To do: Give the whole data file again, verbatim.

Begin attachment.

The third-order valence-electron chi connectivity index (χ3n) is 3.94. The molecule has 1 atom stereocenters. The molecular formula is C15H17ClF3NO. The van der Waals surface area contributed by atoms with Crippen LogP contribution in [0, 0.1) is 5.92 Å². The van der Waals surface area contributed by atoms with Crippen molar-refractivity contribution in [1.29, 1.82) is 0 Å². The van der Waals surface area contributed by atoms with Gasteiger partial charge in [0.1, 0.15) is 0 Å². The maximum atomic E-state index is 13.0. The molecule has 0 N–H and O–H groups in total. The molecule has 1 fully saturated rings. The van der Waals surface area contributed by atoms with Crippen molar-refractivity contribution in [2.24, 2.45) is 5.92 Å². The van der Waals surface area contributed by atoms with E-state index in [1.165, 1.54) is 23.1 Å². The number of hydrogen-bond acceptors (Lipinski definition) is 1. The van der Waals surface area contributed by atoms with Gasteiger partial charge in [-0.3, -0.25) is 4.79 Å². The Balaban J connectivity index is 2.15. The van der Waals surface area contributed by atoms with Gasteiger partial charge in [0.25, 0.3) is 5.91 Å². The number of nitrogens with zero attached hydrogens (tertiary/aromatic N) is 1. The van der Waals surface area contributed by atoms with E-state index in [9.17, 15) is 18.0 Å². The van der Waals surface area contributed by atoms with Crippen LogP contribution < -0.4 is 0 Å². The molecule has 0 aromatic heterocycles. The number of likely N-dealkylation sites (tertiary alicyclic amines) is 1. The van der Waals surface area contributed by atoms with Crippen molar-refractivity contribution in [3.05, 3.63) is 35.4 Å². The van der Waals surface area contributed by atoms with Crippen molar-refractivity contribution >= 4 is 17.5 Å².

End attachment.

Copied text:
The third-order valence-electron chi connectivity index (χ3n) is 3.94. The molecule has 1 atom stereocenters. The molecular formula is C15H17ClF3NO. The van der Waals surface area contributed by atoms with Crippen LogP contribution in [0, 0.1) is 5.92 Å². The van der Waals surface area contributed by atoms with Crippen molar-refractivity contribution in [1.29, 1.82) is 0 Å². The van der Waals surface area contributed by atoms with Gasteiger partial charge in [0.1, 0.15) is 0 Å². The maximum atomic E-state index is 13.0. The molecule has 0 N–H and O–H groups in total. The molecule has 1 fully saturated rings. The van der Waals surface area contributed by atoms with Crippen molar-refractivity contribution in [2.24, 2.45) is 5.92 Å². The van der Waals surface area contributed by atoms with E-state index in [1.165, 1.54) is 23.1 Å². The number of hydrogen-bond acceptors (Lipinski definition) is 1. The van der Waals surface area contributed by atoms with Gasteiger partial charge in [-0.3, -0.25) is 4.79 Å². The Balaban J connectivity index is 2.15. The van der Waals surface area contributed by atoms with Gasteiger partial charge in [0.25, 0.3) is 5.91 Å². The number of nitrogens with zero attached hydrogens (tertiary/aromatic N) is 1. The van der Waals surface area contributed by atoms with E-state index in [9.17, 15) is 18.0 Å². The van der Waals surface area contributed by atoms with Crippen LogP contribution < -0.4 is 0 Å². The molecule has 0 aromatic heterocycles. The number of likely N-dealkylation sites (tertiary alicyclic amines) is 1. The van der Waals surface area contributed by atoms with Crippen molar-refractivity contribution in [3.05, 3.63) is 35.4 Å². The van der Waals surface area contributed by atoms with Crippen molar-refractivity contribution >= 4 is 17.5 Å².